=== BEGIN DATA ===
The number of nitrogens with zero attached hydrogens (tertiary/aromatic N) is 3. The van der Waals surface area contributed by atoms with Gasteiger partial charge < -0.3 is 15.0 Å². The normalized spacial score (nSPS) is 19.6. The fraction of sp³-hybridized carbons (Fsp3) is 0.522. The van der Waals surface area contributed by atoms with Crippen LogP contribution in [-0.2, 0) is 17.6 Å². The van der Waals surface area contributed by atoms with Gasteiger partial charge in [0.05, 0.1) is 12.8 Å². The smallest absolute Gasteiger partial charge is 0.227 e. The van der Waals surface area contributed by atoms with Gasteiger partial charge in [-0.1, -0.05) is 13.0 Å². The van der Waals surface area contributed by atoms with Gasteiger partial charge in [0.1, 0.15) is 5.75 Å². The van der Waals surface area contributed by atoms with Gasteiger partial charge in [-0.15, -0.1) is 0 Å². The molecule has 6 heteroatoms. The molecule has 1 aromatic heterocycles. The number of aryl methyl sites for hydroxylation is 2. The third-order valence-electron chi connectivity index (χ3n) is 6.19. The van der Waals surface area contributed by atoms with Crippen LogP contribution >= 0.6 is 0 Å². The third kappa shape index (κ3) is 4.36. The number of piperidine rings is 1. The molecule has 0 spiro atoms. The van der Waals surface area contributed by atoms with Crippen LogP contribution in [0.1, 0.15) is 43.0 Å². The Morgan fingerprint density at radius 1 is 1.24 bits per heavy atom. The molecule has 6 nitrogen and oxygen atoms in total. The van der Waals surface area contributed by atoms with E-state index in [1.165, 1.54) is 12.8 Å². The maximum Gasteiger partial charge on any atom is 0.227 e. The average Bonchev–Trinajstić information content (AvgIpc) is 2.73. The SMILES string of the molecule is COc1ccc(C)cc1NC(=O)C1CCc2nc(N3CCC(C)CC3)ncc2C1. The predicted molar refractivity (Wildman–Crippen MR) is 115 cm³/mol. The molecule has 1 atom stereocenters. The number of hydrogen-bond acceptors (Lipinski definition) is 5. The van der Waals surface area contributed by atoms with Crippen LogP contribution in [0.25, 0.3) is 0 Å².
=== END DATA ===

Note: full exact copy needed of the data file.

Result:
The number of nitrogens with zero attached hydrogens (tertiary/aromatic N) is 3. The van der Waals surface area contributed by atoms with Gasteiger partial charge < -0.3 is 15.0 Å². The normalized spacial score (nSPS) is 19.6. The fraction of sp³-hybridized carbons (Fsp3) is 0.522. The van der Waals surface area contributed by atoms with Crippen LogP contribution in [-0.2, 0) is 17.6 Å². The van der Waals surface area contributed by atoms with Gasteiger partial charge in [0.05, 0.1) is 12.8 Å². The smallest absolute Gasteiger partial charge is 0.227 e. The van der Waals surface area contributed by atoms with Gasteiger partial charge in [-0.1, -0.05) is 13.0 Å². The van der Waals surface area contributed by atoms with Gasteiger partial charge in [0.1, 0.15) is 5.75 Å². The van der Waals surface area contributed by atoms with Gasteiger partial charge in [-0.15, -0.1) is 0 Å². The molecule has 6 heteroatoms. The molecule has 1 aromatic heterocycles. The number of aryl methyl sites for hydroxylation is 2. The third-order valence-electron chi connectivity index (χ3n) is 6.19. The van der Waals surface area contributed by atoms with Crippen LogP contribution >= 0.6 is 0 Å². The third kappa shape index (κ3) is 4.36. The number of piperidine rings is 1. The molecule has 0 spiro atoms. The van der Waals surface area contributed by atoms with Crippen LogP contribution in [0.1, 0.15) is 43.0 Å². The Morgan fingerprint density at radius 1 is 1.24 bits per heavy atom. The molecule has 6 nitrogen and oxygen atoms in total. The van der Waals surface area contributed by atoms with E-state index in [1.165, 1.54) is 12.8 Å². The maximum Gasteiger partial charge on any atom is 0.227 e. The average Bonchev–Trinajstić information content (AvgIpc) is 2.73. The SMILES string of the molecule is COc1ccc(C)cc1NC(=O)C1CCc2nc(N3CCC(C)CC3)ncc2C1. The predicted molar refractivity (Wildman–Crippen MR) is 115 cm³/mol. The molecule has 1 atom stereocenters. The number of hydrogen-bond acceptors (Lipinski definition) is 5. The van der Waals surface area contributed by atoms with Crippen LogP contribution in [0.25, 0.3) is 0 Å².